Need cheap computer fast!
April 21, 2006 6:14 AM   Subscribe

A friend with a limited budget is looking to buy a reconditioned desktop computer. What are the best resellers to deal with? Anything in particular I should be wary of?
posted by TheManticore to Computers & Internet (16 answers total)
 
I don't know how much this helps, but there was this story (via Digg) the other day, saying that refurb computers were one of the 5 things one should never waste their money on.
posted by CRM114 at 6:41 AM on April 21, 2006


Here's the blurb, actually:

Refurbished computers
There are two key factors that make the purchase of a used or refurbished computer a nonstarter. With ever-more demanding applications, most of us find we need to upgrade to new hardware about every couple of years, so buying one that isn't bang up to date will only shorten the time before the onset of yet another case of upgradeitis. Then consider that computer prices continue to fall at a pace that will certainly make powerful brand-new machines just as cheap as a refurbished PC in less than six months, and you'll realize that this really doesn't make sense.

posted by CRM114 at 6:42 AM on April 21, 2006


You can get a brand new Dell for ~$300.

Is that considered within your friend's spending level?
posted by k8t at 6:52 AM on April 21, 2006


Not sure what your budget is but this new $400 Dell comes with a 19" flat panel.

I recently purchased a refurbished computer from Apple and I'm very happy with it. I did it because the warranty was similar to buying new.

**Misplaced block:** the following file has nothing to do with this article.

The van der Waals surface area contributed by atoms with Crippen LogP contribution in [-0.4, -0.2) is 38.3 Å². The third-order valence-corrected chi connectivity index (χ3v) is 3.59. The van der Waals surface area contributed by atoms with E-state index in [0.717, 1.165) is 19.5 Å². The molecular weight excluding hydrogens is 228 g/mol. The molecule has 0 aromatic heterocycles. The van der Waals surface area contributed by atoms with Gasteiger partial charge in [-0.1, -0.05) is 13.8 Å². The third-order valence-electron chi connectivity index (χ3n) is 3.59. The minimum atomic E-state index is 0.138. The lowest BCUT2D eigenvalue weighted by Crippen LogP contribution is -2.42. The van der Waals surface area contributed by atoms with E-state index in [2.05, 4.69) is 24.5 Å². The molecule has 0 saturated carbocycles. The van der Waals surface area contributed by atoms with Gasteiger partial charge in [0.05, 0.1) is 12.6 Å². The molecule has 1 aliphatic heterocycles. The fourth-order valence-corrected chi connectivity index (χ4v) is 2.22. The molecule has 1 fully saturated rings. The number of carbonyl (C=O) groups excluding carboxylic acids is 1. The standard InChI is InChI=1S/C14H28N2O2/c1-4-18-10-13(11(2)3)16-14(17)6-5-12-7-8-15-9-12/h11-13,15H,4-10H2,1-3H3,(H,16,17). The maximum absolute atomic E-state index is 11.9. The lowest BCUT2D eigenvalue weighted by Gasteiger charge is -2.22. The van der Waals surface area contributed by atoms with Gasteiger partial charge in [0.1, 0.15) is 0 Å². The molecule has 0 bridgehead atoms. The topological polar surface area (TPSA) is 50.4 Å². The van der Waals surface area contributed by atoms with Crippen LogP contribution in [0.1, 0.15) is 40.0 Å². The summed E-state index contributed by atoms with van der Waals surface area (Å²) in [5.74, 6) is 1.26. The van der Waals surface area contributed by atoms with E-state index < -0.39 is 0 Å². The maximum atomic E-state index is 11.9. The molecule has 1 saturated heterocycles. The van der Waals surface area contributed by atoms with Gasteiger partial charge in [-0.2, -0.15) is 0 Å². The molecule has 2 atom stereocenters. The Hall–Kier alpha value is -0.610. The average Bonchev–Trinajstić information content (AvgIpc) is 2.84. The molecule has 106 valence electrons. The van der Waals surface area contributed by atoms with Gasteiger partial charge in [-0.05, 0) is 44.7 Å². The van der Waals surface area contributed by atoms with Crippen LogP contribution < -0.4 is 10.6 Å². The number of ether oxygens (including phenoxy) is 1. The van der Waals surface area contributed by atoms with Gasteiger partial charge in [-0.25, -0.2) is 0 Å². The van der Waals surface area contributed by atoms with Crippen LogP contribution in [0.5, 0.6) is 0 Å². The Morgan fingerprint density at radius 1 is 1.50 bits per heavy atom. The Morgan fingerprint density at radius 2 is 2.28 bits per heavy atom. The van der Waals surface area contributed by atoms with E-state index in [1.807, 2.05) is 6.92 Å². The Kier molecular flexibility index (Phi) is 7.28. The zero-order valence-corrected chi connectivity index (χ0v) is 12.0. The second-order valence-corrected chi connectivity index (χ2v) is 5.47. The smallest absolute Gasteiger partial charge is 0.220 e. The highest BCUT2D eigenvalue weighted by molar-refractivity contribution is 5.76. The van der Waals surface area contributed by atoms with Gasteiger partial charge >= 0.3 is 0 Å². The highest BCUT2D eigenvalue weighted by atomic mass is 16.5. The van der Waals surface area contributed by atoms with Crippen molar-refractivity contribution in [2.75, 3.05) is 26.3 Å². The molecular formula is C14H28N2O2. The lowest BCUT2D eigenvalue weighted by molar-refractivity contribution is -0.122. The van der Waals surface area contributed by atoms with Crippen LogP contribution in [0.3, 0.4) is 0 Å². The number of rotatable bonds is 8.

posted by Sagres at 6:54 AM on April 21, 2006


I don't know if your friend is considering Apple hardware, but the Apple economy is a bit different. The gear tends to hold its value longer, for one thing. For another, the much longer product cycle means that in six months, your computer's not outstripped by a completely new generation of hardware. Apple themselves offer refurb machines from current and recent product lines with a smallish discount, and Small Dog tends to have a pretty decent array of used and refurb systems at reasonable prices.

This is all even more true for Apple's portables (and somewhat true for other portables) than desktops.

Otherwise, the quoted advice is more or less correct for PC desktops. Rather than save a few bucks buying refurbished commodity hardware, just buy cheaper hardware from a lower performance tier.
posted by majick at 6:59 AM on April 21, 2006


Please don't get recond. computer except apple outlet stuff... I checked out a lot of recond/used computers and sites... but it almost always come out cheaper with new dell or something similar.... You really can't beat Dell pricing nowadays...
posted by curiousleo at 7:02 AM on April 21, 2006


I don't know much about refurbished stuff in general, but the one refurbished piece of equipment I bought was a Thinkpad X30 that ended up being almost exactly a grand, not quite a year after release. I expected this thing to be visibly refurbished, but the thing is still doing well 3 years later and has been my workhorse machine in a lot of instances. Take that for what you will. That was before Lenovo bought IBM's hardware division though.
posted by Big Fat Tycoon at 7:29 AM on April 21, 2006


There's the Dell Outlet as well.
posted by zsazsa at 7:29 AM on April 21, 2006